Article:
Does your business still run Windows 7? Microsoft will be ending Windows 7 support on January 14, 2020. Here’s what you need to do to prepare for the change.
With Support for Windows 7 Ending, How Should You Proceed?
As 2019 comes to an end, an increasing number of companies are scrambling to transition from Windows 7 to Windows 10. That’s because Windows 7 producer Microsoft announced earlier this year that it will no longer be servicing or supporting Windows 7 as of January 14, 2020.
The transition comes at a time when nearly 40% of Windows users are still using Windows 7. In all likelihood, this number is dwindling with each passing day. But it still leaves a tremendous number of users on the Windows 7 operating system.
Chuck Lobert, who provides IT services in Detroit shares important details on Microsoft ending support on Windows 7.
Why Is Windows 7 Support Ending?
Windows 7 was released 10 years ago in 2009, and it was always the plan for support to end after 10 years.
According to Microsoft, Windows 10 provides better overall service, improved privacy and security, automatic updates, better productivity, more management features, better apps, and overall improved efficiencies. Simultaneously offering support for Windows 7 and Windows 10 would be a burden for Microsoft, so they’re ready to leap forward and leave Windows 7 behind.
Does This Mean You Won’t Be Able to Use Windows 7 Anymore?
No. Technically speaking, you can still continue to use Windows 7, but do so at your own risk.
When Microsoft says that it will end support and services for Windows 7, they mean that they will no longer offer updates to the operating system or help with troubleshooting, security issues, or other problems. As a result of the lack of updates, those who continue to use Windows 7 after January 14, 2020 will be increasingly susceptible to cyberattacks — the number and variety of which are increasing every day.
It is almost certain that you will have serious security issues if you continue to use Windows 7 after the sunset date.
Do You Have to Buy a Whole New Computer for Windows 10?
No, you don’t have to, but it is recommended. Technically, you can simply upgrade your current Windows-based personal computers to Windows 10. Your PC will, however, need to meet certain requirements, such as a 1 GHz or faster compatible processor, up to 20GB of available hard disk space, and other requirements and specifications.
How Do You Get Windows 10?
Windows 10 has been available for some time, but keep in mind that you won’t find it on sites like Amazon or eBay. You’ll need to go to the Microsoft website to obtain the Windows 10 operating system.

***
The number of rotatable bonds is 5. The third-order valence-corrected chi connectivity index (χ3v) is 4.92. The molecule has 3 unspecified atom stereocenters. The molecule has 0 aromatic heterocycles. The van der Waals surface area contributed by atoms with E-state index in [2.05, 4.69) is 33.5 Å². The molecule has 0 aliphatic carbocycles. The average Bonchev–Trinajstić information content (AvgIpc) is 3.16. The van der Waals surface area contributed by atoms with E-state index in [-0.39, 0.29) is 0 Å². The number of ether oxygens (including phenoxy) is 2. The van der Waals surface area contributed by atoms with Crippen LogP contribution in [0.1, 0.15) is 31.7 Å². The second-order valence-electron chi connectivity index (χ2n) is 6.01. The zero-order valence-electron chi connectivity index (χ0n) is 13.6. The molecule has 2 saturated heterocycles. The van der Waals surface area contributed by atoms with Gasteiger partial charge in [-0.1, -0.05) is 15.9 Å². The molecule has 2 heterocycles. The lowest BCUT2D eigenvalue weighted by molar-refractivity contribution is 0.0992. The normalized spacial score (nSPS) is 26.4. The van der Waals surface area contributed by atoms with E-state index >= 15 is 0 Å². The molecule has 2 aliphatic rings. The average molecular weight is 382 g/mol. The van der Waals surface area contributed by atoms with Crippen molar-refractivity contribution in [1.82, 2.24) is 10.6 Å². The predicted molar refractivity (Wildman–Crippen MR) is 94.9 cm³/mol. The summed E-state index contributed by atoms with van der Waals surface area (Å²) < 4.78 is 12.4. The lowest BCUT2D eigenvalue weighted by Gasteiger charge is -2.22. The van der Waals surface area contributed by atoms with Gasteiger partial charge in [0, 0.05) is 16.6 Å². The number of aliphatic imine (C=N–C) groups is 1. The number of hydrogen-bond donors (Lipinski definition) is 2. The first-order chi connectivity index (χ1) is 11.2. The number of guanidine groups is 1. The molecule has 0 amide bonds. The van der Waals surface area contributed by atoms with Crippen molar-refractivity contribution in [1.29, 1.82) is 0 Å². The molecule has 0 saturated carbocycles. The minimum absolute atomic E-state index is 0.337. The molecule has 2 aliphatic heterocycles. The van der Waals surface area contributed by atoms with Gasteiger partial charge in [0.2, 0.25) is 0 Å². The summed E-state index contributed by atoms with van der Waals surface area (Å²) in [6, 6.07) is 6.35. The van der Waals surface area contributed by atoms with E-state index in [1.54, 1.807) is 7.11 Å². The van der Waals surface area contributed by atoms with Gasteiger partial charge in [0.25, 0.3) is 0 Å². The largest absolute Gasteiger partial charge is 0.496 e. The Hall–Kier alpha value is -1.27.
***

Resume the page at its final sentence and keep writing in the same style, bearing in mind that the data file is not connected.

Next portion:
Making the Transition From Windows 7 to Windows 10
For many companies (and especially for large companies), making the transition from Windows 7 to Windows 10 can seem daunting. To be sure, many businesses admit feeling overwhelmed by the huge change as all of their computers and machines are based in Windows 7.
Our first piece of advice, therefore, is to seek professional assistance. Your IT service provider should have been alerting you of this change for the past several months. On the other hand, if you don’t work with an outsourced managed service provider (MSP), you naturally wouldn’t have received these warnings.
That’s okay. There’s still time to find an MSP who will work with you during this transition. Having their help will be especially beneficial as they’ll know just how to go about making the easiest transition from Windows 7 to Windows 10. In some cases, for example, it may be beneficial to simply update your current PCs. For the time being, this will allow you and your staff to get use to the Windows 10 operating system before you need to consider purchasing new Windows 10 machines.
If this option doesn’t work, your managed service provider may recommend purchasing Extended Security Updates for your Windows 7 PCs. These updates are available for Windows 7 Professional and Windows 7 Enterprise users. The updates will keep you current through January of 2023.
These two options (updating your Windows 7 machines to Windows 10 or paying for Extended Security Updates) will help you out for a short amount of time. But eventually, you will need to migrate completely to Windows 10.
The good news is, many users of Windows 10 have touted the superior features this operating system offers. Therefore, once you make the transition and familiarize yourself and your employees with it, it’s likely you’ll be quite satisfied with what Windows 10 can do for you and your business.